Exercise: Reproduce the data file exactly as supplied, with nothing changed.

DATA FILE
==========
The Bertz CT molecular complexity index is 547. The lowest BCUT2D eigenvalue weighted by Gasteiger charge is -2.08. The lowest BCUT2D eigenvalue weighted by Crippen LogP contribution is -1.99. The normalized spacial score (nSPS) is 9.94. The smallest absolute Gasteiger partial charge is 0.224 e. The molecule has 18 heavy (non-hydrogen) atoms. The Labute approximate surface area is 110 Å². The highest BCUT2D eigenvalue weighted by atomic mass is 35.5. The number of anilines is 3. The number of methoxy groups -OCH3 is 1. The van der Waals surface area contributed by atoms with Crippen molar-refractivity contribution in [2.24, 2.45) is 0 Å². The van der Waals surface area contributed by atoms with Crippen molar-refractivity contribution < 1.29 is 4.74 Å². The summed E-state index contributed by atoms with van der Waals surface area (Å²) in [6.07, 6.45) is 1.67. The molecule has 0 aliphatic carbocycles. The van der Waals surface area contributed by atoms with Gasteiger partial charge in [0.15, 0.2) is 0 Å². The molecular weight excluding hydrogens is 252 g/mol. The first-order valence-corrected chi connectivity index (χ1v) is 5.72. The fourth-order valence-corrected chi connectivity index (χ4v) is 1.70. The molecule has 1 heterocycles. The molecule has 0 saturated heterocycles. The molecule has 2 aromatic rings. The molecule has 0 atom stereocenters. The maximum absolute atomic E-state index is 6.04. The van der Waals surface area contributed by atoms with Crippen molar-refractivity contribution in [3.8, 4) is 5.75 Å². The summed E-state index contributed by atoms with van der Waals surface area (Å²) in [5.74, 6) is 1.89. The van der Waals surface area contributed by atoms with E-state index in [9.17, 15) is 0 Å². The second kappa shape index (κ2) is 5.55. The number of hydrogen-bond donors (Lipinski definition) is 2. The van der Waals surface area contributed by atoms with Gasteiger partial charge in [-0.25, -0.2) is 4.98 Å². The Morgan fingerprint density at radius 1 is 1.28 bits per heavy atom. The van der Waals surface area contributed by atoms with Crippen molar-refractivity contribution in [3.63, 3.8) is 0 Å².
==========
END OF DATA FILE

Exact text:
The Bertz CT molecular complexity index is 547. The lowest BCUT2D eigenvalue weighted by Gasteiger charge is -2.08. The lowest BCUT2D eigenvalue weighted by Crippen LogP contribution is -1.99. The normalized spacial score (nSPS) is 9.94. The smallest absolute Gasteiger partial charge is 0.224 e. The molecule has 18 heavy (non-hydrogen) atoms. The Labute approximate surface area is 110 Å². The highest BCUT2D eigenvalue weighted by atomic mass is 35.5. The number of anilines is 3. The number of methoxy groups -OCH3 is 1. The van der Waals surface area contributed by atoms with Crippen molar-refractivity contribution in [2.24, 2.45) is 0 Å². The van der Waals surface area contributed by atoms with Crippen molar-refractivity contribution < 1.29 is 4.74 Å². The summed E-state index contributed by atoms with van der Waals surface area (Å²) in [6.07, 6.45) is 1.67. The molecule has 0 aliphatic carbocycles. The van der Waals surface area contributed by atoms with Gasteiger partial charge in [0.15, 0.2) is 0 Å². The molecular weight excluding hydrogens is 252 g/mol. The first-order valence-corrected chi connectivity index (χ1v) is 5.72. The fourth-order valence-corrected chi connectivity index (χ4v) is 1.70. The molecule has 1 heterocycles. The molecule has 0 saturated heterocycles. The molecule has 2 aromatic rings. The molecule has 0 atom stereocenters. The maximum absolute atomic E-state index is 6.04. The van der Waals surface area contributed by atoms with Crippen molar-refractivity contribution in [3.8, 4) is 5.75 Å². The summed E-state index contributed by atoms with van der Waals surface area (Å²) in [5.74, 6) is 1.89. The van der Waals surface area contributed by atoms with E-state index in [9.17, 15) is 0 Å². The second kappa shape index (κ2) is 5.55. The number of hydrogen-bond donors (Lipinski definition) is 2. The van der Waals surface area contributed by atoms with Gasteiger partial charge in [-0.25, -0.2) is 4.98 Å². The Morgan fingerprint density at radius 1 is 1.28 bits per heavy atom. The van der Waals surface area contributed by atoms with Crippen molar-refractivity contribution in [3.63, 3.8) is 0 Å².